Homeland Security defends airport security

November 15, 2010 (WASHINGTON)

On Monday, the Secretary of Homeland Security defended the measures and said they are necessary due to modern security concerns. But others believe the full body scans and thorough pat-downs are too intimate.

Every terminal at Chicago's O'Hare International Airport has a full body scanner. While the number of scanners continues to grow at airports across the nation, so does the number of people not wanting to use them. Their reasons for reluctance range from concerns of unhealthy doses of radiation to images that violate privacy.

A pilots union has come out against the body scanners, saying they have gone through enough extensive security checks already.

"We're former military pilots. We're former police officers. In many cases we are federal law enforcement officials, deputized as flight deck officers. To waste the resources, take them away from the true threat and apply them to our pilots is just absurd," said Capt. Garry Kravit, Airline Pilots Association.

Flight attendants have also spoken out against the body scanners and are throwing their support behind something called Crew Pass, a program that does security checks for flight crews. However, Crew Pass is only in use at a couple of airports nationwide.

"It will free up the overworked T.S.A. workers to do their job, and focus on the suspicious passengers and the people that haven't been looked at yet," said Mary Garton, Association Of Flight Attendants.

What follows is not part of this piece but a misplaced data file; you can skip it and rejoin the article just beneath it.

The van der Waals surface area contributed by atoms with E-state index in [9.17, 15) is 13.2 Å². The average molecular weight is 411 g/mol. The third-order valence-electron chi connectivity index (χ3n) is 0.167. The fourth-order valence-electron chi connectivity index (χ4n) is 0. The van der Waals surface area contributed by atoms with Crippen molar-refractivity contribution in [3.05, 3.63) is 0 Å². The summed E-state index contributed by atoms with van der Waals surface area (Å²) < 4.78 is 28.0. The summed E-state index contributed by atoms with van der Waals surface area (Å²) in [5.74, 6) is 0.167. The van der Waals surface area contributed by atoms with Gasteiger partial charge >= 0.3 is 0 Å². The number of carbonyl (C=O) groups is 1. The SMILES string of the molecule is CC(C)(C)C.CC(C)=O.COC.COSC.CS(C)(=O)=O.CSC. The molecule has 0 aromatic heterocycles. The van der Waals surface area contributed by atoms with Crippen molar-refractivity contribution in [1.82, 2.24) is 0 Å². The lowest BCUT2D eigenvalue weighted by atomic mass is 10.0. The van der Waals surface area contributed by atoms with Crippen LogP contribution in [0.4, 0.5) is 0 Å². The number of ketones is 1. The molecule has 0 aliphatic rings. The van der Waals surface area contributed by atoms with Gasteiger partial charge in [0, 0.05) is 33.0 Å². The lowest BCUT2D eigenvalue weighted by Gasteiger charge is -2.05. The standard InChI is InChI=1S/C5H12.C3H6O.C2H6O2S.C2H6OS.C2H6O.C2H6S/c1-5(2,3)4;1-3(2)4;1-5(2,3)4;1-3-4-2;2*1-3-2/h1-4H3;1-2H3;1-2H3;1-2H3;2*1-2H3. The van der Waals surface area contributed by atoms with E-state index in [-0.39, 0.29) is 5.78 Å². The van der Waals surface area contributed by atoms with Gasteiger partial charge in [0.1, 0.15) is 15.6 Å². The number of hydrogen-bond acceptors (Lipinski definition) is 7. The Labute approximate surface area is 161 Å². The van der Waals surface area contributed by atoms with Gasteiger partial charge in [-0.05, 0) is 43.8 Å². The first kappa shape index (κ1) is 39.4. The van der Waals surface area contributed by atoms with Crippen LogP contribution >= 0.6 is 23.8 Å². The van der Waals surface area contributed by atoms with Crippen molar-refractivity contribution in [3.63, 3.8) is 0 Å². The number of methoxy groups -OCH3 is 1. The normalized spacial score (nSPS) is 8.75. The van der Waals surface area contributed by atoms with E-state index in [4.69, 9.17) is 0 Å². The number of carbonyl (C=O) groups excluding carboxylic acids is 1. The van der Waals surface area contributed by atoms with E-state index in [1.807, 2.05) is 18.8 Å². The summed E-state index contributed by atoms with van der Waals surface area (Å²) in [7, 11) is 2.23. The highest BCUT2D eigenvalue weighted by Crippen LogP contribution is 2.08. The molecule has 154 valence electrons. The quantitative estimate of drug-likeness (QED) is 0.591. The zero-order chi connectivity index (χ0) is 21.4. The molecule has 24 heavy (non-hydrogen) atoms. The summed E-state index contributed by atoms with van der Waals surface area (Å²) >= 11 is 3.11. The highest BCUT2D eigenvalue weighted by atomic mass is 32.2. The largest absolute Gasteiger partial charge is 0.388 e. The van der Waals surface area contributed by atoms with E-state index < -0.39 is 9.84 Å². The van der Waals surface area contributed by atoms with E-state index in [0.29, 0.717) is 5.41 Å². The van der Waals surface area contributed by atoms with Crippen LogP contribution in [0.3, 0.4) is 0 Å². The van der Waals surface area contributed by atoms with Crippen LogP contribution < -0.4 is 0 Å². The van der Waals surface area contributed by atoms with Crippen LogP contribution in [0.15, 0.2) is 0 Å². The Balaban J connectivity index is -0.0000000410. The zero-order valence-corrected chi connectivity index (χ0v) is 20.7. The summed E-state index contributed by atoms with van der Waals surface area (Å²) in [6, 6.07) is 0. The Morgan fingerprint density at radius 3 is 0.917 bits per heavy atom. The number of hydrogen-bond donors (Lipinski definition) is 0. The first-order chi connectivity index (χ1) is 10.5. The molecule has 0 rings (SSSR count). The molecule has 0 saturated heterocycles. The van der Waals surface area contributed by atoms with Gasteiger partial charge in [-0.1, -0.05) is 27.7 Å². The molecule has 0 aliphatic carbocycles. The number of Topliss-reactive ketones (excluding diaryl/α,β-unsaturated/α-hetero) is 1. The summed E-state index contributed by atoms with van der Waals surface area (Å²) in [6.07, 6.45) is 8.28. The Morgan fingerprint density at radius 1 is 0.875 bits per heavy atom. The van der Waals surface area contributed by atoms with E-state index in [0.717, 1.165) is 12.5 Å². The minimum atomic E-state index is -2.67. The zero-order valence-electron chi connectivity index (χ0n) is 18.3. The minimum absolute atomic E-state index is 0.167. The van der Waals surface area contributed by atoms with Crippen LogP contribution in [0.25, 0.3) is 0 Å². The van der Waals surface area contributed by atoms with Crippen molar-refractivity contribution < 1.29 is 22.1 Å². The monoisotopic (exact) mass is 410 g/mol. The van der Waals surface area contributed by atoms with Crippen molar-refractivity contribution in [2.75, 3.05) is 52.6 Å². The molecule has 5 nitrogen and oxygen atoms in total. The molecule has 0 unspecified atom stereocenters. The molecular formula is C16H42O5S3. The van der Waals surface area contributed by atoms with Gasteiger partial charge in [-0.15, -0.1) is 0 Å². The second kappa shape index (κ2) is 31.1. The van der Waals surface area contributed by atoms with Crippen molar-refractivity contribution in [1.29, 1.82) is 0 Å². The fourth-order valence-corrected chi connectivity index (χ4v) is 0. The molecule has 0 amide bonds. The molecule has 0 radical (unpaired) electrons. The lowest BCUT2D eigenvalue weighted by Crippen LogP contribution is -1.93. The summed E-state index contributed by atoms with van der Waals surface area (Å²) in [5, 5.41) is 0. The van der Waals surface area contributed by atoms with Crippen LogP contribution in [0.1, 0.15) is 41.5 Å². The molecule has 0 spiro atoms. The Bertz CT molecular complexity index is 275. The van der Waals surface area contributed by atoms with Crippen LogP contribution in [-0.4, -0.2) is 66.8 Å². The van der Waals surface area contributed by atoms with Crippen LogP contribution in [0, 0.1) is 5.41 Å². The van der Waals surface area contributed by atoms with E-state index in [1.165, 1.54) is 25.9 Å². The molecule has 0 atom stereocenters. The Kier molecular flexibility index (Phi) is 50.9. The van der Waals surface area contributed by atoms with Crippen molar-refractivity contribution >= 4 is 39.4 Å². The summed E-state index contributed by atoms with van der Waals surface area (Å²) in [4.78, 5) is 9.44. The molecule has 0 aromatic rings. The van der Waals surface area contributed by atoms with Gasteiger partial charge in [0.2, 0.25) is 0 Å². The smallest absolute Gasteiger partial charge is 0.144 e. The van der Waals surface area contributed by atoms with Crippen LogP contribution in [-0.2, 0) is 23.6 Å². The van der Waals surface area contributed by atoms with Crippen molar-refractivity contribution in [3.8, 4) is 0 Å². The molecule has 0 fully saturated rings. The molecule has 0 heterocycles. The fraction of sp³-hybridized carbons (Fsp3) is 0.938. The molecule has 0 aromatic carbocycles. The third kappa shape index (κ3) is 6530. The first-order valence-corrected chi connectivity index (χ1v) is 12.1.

The concern over body scanners has prompted the launch of , wewillfly.com to ask passengers to opt out of security scanners next Wednesday, November 24, which is one of the busiest travel days of the year.

Homeland Security Secretary Janet Napolitano says scanners are safe and the images are viewed in private.

"It is being done for passenger safety and security and because of the changing threat environment that we inhabit," said Napolitano.

Passengers and flight crews can refuse scanners- but not pat-downs, which are more extensive hand searches. Some people complain the pat-downs are too intrusive, but the director of the TSA said, "while we cannot share specific details of our procedures for security reasons, pat-downs are designed to address potentially dangerous items like improvised explosive devices and their components concealed on the body."

Only a small percentage of people get pat-downs, according to the TSA. And, those pat-downs can be done in private.

Travel business groups are raising concerns about the possibility of delays caused by passengers reluctant to accept the new procedures.

There is also an internet campaign urging passengers to refuse screenings the day before Thanksgiving, which is one of the busiest travel days of the year.

The TSA said it is looking forward to future discussions with pilots on security matters, including the Crew Pass.

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